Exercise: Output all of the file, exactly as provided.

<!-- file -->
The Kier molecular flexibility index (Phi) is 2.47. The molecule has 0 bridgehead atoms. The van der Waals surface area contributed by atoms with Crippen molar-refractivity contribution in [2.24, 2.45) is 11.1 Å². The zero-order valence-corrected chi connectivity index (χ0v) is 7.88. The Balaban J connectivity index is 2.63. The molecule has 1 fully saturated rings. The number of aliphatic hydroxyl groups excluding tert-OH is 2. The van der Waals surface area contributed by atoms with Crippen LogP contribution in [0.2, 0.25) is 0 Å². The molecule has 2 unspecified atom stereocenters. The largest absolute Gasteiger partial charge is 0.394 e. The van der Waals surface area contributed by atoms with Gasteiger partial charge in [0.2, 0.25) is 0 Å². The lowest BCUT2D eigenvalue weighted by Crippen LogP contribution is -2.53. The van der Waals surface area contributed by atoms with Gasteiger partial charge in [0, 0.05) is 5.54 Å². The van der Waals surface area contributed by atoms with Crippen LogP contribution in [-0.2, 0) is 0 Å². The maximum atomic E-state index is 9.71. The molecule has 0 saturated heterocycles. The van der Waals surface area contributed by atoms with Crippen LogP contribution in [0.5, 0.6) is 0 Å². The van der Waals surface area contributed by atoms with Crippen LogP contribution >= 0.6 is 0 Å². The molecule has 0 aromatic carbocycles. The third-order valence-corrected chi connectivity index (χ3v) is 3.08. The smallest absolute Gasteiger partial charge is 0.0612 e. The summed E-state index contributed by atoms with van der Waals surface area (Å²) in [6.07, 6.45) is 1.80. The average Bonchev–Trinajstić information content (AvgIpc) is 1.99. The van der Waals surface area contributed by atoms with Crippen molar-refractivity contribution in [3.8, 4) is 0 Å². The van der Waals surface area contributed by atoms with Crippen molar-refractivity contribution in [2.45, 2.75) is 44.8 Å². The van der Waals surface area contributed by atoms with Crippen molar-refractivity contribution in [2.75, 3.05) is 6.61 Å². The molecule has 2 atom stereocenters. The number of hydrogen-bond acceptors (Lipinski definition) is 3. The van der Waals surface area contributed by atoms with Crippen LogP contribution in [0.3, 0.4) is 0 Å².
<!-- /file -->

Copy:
The Kier molecular flexibility index (Phi) is 2.47. The molecule has 0 bridgehead atoms. The van der Waals surface area contributed by atoms with Crippen molar-refractivity contribution in [2.24, 2.45) is 11.1 Å². The zero-order valence-corrected chi connectivity index (χ0v) is 7.88. The Balaban J connectivity index is 2.63. The molecule has 1 fully saturated rings. The number of aliphatic hydroxyl groups excluding tert-OH is 2. The van der Waals surface area contributed by atoms with Crippen LogP contribution in [0.2, 0.25) is 0 Å². The molecule has 2 unspecified atom stereocenters. The largest absolute Gasteiger partial charge is 0.394 e. The van der Waals surface area contributed by atoms with Gasteiger partial charge in [0.2, 0.25) is 0 Å². The lowest BCUT2D eigenvalue weighted by Crippen LogP contribution is -2.53. The van der Waals surface area contributed by atoms with Gasteiger partial charge in [0, 0.05) is 5.54 Å². The van der Waals surface area contributed by atoms with Crippen LogP contribution in [-0.2, 0) is 0 Å². The maximum atomic E-state index is 9.71. The molecule has 0 saturated heterocycles. The van der Waals surface area contributed by atoms with Crippen LogP contribution in [0.5, 0.6) is 0 Å². The van der Waals surface area contributed by atoms with Crippen LogP contribution >= 0.6 is 0 Å². The molecule has 0 aromatic carbocycles. The third-order valence-corrected chi connectivity index (χ3v) is 3.08. The smallest absolute Gasteiger partial charge is 0.0612 e. The summed E-state index contributed by atoms with van der Waals surface area (Å²) in [6.07, 6.45) is 1.80. The average Bonchev–Trinajstić information content (AvgIpc) is 1.99. The van der Waals surface area contributed by atoms with Crippen molar-refractivity contribution in [3.8, 4) is 0 Å². The van der Waals surface area contributed by atoms with Crippen molar-refractivity contribution in [2.45, 2.75) is 44.8 Å². The van der Waals surface area contributed by atoms with Crippen molar-refractivity contribution in [2.75, 3.05) is 6.61 Å². The molecule has 2 atom stereocenters. The number of hydrogen-bond acceptors (Lipinski definition) is 3. The van der Waals surface area contributed by atoms with Crippen LogP contribution in [0.3, 0.4) is 0 Å².